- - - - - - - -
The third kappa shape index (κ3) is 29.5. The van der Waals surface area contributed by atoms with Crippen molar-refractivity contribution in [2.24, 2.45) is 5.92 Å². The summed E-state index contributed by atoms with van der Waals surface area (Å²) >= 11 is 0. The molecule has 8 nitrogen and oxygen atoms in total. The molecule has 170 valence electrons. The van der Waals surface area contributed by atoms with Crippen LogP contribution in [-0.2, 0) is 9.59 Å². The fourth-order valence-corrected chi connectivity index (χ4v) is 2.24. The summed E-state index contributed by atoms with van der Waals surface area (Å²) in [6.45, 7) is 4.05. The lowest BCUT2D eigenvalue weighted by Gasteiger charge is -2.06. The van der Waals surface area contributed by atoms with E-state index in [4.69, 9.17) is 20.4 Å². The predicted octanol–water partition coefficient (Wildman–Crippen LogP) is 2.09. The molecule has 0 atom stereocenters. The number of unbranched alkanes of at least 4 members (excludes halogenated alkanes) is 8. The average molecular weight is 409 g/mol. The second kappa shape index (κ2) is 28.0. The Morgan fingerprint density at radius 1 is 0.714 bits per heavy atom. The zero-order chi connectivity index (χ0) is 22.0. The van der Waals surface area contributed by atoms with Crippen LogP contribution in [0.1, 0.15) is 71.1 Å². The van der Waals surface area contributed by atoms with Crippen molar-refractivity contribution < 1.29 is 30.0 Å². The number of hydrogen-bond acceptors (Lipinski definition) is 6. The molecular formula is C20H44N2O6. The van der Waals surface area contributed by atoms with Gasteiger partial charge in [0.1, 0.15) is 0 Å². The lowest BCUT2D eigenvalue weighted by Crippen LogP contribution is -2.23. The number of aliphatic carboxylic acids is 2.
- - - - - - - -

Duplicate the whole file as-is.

The third kappa shape index (κ3) is 29.5. The van der Waals surface area contributed by atoms with Crippen molar-refractivity contribution in [2.24, 2.45) is 5.92 Å². The summed E-state index contributed by atoms with van der Waals surface area (Å²) >= 11 is 0. The molecule has 8 nitrogen and oxygen atoms in total. The molecule has 170 valence electrons. The van der Waals surface area contributed by atoms with Crippen LogP contribution in [-0.2, 0) is 9.59 Å². The fourth-order valence-corrected chi connectivity index (χ4v) is 2.24. The summed E-state index contributed by atoms with van der Waals surface area (Å²) in [6.45, 7) is 4.05. The lowest BCUT2D eigenvalue weighted by Gasteiger charge is -2.06. The van der Waals surface area contributed by atoms with E-state index in [4.69, 9.17) is 20.4 Å². The predicted octanol–water partition coefficient (Wildman–Crippen LogP) is 2.09. The molecule has 0 atom stereocenters. The number of unbranched alkanes of at least 4 members (excludes halogenated alkanes) is 8. The average molecular weight is 409 g/mol. The second kappa shape index (κ2) is 28.0. The Morgan fingerprint density at radius 1 is 0.714 bits per heavy atom. The zero-order chi connectivity index (χ0) is 22.0. The van der Waals surface area contributed by atoms with Crippen LogP contribution in [0.1, 0.15) is 71.1 Å². The van der Waals surface area contributed by atoms with Crippen molar-refractivity contribution < 1.29 is 30.0 Å². The number of hydrogen-bond acceptors (Lipinski definition) is 6. The molecular formula is C20H44N2O6. The van der Waals surface area contributed by atoms with Gasteiger partial charge in [0.1, 0.15) is 0 Å². The lowest BCUT2D eigenvalue weighted by Crippen LogP contribution is -2.23. The number of aliphatic carboxylic acids is 2.